The UAE’s roads are not a playground for the rich
I write in reference to your article Lamborghini hire firm pleads with UK Embassy to pay British driver’s speeding fines (August 13) and the fact it appears the offender is not subject to any further action, other than the possibility of having to pay the speeding fines.
The British tourist was obviously flaunting the road traffic regulations, driving at excessive speeds and endangering the lives of other motorists.
He would have been aware that he was driving at excessive speed and the cameras would have flashed as he passed by, yet he continued racking up 33 speeding tickets.
The UAE’s highways are not a playground for the rich and famous to display such reckless behaviour and total disregard to the safety of other road users.
I think motorists deserve better protection from the authorities and a punishment imposed on this offender that would act as a deterrent to others.
Robert Nicholas, Dubai
A word of thanks to the Abu Dhabi authorities for clearly establishing the new speed limit protocols. The next step would be to unify this throughout the UAE and once that is complete, to focus on the atrocious lack of lane discipline along the nation’s highways.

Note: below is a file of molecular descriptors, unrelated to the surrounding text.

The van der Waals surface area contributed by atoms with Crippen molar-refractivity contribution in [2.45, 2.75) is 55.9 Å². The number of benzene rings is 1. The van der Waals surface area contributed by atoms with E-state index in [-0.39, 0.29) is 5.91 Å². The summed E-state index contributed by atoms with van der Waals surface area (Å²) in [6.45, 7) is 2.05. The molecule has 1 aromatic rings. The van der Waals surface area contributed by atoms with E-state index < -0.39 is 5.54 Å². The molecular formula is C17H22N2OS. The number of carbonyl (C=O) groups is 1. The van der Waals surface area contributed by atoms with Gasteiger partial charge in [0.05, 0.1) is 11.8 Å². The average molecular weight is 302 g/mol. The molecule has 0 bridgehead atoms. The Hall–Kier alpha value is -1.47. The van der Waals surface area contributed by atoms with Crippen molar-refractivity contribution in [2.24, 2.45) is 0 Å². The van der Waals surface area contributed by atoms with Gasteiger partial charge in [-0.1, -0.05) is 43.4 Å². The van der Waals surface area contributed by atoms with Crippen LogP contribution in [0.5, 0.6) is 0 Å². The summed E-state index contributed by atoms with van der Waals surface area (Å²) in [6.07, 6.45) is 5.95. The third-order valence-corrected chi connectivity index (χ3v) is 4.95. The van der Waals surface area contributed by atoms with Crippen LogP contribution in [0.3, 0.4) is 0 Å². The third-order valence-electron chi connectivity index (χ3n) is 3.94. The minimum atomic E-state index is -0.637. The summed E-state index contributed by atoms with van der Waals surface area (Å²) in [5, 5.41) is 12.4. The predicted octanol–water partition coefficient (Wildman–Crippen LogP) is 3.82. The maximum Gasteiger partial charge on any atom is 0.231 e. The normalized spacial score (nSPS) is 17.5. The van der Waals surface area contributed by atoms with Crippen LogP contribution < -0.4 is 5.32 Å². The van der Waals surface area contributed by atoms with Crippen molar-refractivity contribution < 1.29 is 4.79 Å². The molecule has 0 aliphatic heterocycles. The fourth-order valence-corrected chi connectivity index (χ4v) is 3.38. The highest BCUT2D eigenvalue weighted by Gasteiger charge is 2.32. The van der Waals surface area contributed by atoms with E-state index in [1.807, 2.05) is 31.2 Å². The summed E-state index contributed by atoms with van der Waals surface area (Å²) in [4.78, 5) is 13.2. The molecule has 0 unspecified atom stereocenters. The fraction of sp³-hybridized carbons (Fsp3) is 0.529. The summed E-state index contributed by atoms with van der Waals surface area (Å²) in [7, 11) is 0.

Mohamed Kanoo, Abu Dhabi
Proper pay for public sector is first step in tackling graft
I write in reference to your editorial Corruption is the single biggest hindrance to progress (August 11): ensuring that public servants and ministers are well-paid, in line with the private sector, is necessary to remove corruption from many societies.
Very often, government employees are paid 30 to 50 per cent of the equivalent salaries in the private sector. The government of Singapore, for instance, has hiked the salaries of all ministers to ensure that they are comfortable and happy. It strikes me as a solid approach to reduce corruption.
Rajendra Aneja, Dubai
Homage to Chatterjee: a truly decent human being
The death of 89-year-old Indian communist leader and former Lok Sabha speaker Somnath Chatterjee is a great loss to Indian politics.
Chatterjee was universally liked by those from all political parties because of his humble nature and his aversion to criticising others.
He lived with strong principles and had a calm and soft nature. Above all, Chatterjee was a decent human being.
He stuck to his beloved communist party throughout his career and died a legend. May his soul rest in peace.
K Ragavan, Bangalore
Updated: August 13, 2018 07:25 PM